Consider These Vehicle Safety Facts Before You Purchase Another One

Al Jacobs

Shortly after 8:30 p.m. on Friday, Jan. 11, Long Beach police officers responded to a report of an auto collision on Obispo Avenue, south of Broadway. One of the drivers, in critical condition and transported to Memorial Hospital, died of his injuries. For most residents of Long Beach the incident was largely unnoticed, as their lives go on unaffected by the misfortune of others.

As is so often the case, the lone fatality proved not to be a nameless, faceless non-entity. He was Sean Belk, 36, a talented musician, writer and photographer who was a reporter for the Beachcomber covering stories about government, business and development.

At the young age, you’d expect him to excel in his craft and engage in his hobbies for many more decades … but that wasn’t his fate.

The circumstances of this auto mishap deserve to be described, for the events seem somewhat unusual. Sean, in his Kia Soul, a subcompact crossover SUV – or Mini Multi-Purpose Vehicle (Mini MPV) – was driving south on Obispo, with a Chevrolet Silverado cable TV truck stopped toward the center of that same short and narrow street, only a block long.

The truck faced north with its flashers and headlamps reportedly on.

Some in the area heard a “speeding car” (not believed to be Sean’s) traveling on Broadway and then a loud crash, and concluded the fast car could not have turned that corner onto Obispo – where the accident happened – at the speed it was heard going.

A theory is that Sean, after getting groceries, could not find parking on Obispo north of Broadway partly because of the busy Friday night restaurants and valets, and then crossed Broadway to find parking on Obispo south of Broadway. Perhaps he accelerated momentarily while crossing to avoid getting hit by the speeding car and before he knew it, there’s a truck stopped toward the center of the Obispo side-street he was entering.

The truck driver was reportedly picking up a co-worker. It’s unknown exactly what happened and an investigation is ongoing.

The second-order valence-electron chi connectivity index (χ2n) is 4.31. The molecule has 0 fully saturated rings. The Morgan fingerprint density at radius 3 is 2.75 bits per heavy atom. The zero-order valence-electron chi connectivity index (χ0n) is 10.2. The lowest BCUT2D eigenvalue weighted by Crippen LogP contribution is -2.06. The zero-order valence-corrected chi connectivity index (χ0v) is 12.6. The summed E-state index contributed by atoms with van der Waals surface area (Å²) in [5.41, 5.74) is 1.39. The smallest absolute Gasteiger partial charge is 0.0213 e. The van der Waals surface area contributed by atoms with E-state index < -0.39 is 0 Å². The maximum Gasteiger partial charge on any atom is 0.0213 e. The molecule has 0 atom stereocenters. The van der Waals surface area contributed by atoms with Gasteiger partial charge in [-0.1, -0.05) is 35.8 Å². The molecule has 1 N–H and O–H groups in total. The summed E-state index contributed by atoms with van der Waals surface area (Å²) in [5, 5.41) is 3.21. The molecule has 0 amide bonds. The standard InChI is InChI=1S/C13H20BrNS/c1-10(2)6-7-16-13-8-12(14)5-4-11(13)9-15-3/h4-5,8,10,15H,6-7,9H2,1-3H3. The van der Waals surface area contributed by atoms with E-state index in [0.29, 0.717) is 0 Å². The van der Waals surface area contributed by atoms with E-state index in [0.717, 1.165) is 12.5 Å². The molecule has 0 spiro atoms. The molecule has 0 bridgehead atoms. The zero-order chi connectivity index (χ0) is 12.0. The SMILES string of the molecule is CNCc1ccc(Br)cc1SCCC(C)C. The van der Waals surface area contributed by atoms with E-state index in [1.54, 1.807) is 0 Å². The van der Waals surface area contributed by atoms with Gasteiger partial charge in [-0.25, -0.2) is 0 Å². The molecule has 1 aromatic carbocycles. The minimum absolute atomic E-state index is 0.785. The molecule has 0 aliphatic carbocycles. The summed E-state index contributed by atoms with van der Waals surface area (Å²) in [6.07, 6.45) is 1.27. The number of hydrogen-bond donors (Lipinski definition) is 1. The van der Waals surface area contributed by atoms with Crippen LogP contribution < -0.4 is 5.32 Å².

More than a simple tribute to a talented individual who passed on long before his time, this article will now be crafted to serve what I hope will be a useful purpose. Sean had a very small car and this possibly played an important role in the event which transpired.

You might note a Kia Soul’s curb weight, depending upon its year, can be as low as 2,560 pounds. The majority of vehicles with which it shares the road log in with far heavier curb weights.

A few examples: Ford Explorer 4,443 to 4,901 lbs; Cadillac Escalade 5,578 to 5,856 lbs; Chevrolet Tahoe 5,355-5,602 lbs; Toyota Sequoia 5,695-6,000 lbs. It seems reasonable when two objects collide, the lighter of the two will fare less favorably. I specifically recall a line from the 1972 movie “Man of La Mancha,” where James Coco, in the role of Sancho Panza, declares: “Whether the rock hits the pitcher or the pitcher hits the rock, it’s going to be too bad for the pitcher.”

I’ve since taken a closer look at the studies and statistics to see how the light-weight cars and subcompact SUVs stack up in the category of safety. After viewing a number of internet sites purporting to discuss the subject and giving ratings on the vehicles most favored, I realized many of the analyses I reviewed were nothing more than thinly disguised advertising by particular manufacturers pitching their products.

This is obviously not the way to judge safety. I finally came upon a presentation whose recommendations I trust. It’s the Insurance Institute for Highway Safety (IIHS), a U.S. nonprofit organization funded by auto insurance companies, established in 1959 and headquartered in Arlington, Virginia.

It works to reduce the number of motor vehicle traffic collisions, the rate of injuries, and the amount of property damage in the crashes occurring. It carries out research and produces ratings for popular passenger vehicles, as well conducts research on road design and traffic regulations. The following comments and conclusions are largely based upon their extensive findings.